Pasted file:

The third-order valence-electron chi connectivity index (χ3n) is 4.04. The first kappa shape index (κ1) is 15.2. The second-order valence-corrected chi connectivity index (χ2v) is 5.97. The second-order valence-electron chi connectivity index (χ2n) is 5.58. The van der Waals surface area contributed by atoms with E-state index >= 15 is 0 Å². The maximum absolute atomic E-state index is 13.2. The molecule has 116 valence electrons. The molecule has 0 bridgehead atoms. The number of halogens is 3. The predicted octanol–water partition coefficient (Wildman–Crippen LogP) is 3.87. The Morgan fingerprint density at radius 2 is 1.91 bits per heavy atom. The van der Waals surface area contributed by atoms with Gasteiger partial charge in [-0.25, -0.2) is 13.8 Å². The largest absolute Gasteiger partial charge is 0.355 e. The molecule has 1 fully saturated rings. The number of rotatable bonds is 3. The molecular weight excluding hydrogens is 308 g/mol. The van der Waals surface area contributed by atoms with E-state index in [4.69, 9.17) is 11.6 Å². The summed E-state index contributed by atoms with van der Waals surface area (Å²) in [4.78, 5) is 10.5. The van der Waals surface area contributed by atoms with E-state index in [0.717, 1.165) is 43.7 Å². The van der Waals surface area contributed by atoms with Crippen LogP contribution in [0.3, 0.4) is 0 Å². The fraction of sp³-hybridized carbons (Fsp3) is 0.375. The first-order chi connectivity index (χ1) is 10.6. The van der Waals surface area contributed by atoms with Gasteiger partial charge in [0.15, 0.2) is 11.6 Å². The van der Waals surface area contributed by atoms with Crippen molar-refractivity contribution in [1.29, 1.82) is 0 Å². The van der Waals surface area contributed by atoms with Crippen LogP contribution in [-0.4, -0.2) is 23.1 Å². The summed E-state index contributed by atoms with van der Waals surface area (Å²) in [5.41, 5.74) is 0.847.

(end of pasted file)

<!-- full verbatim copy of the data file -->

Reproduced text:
The third-order valence-electron chi connectivity index (χ3n) is 4.04. The first kappa shape index (κ1) is 15.2. The second-order valence-corrected chi connectivity index (χ2v) is 5.97. The second-order valence-electron chi connectivity index (χ2n) is 5.58. The van der Waals surface area contributed by atoms with E-state index >= 15 is 0 Å². The maximum absolute atomic E-state index is 13.2. The molecule has 116 valence electrons. The molecule has 0 bridgehead atoms. The number of halogens is 3. The predicted octanol–water partition coefficient (Wildman–Crippen LogP) is 3.87. The Morgan fingerprint density at radius 2 is 1.91 bits per heavy atom. The van der Waals surface area contributed by atoms with Gasteiger partial charge in [-0.25, -0.2) is 13.8 Å². The largest absolute Gasteiger partial charge is 0.355 e. The molecule has 1 fully saturated rings. The number of rotatable bonds is 3. The molecular weight excluding hydrogens is 308 g/mol. The van der Waals surface area contributed by atoms with E-state index in [4.69, 9.17) is 11.6 Å². The summed E-state index contributed by atoms with van der Waals surface area (Å²) in [4.78, 5) is 10.5. The van der Waals surface area contributed by atoms with E-state index in [0.717, 1.165) is 43.7 Å². The van der Waals surface area contributed by atoms with Crippen LogP contribution in [0.3, 0.4) is 0 Å². The fraction of sp³-hybridized carbons (Fsp3) is 0.375. The first-order chi connectivity index (χ1) is 10.6. The van der Waals surface area contributed by atoms with Gasteiger partial charge in [0.15, 0.2) is 11.6 Å². The van der Waals surface area contributed by atoms with Crippen molar-refractivity contribution in [1.29, 1.82) is 0 Å². The van der Waals surface area contributed by atoms with Crippen LogP contribution in [-0.4, -0.2) is 23.1 Å². The summed E-state index contributed by atoms with van der Waals surface area (Å²) in [5.41, 5.74) is 0.847.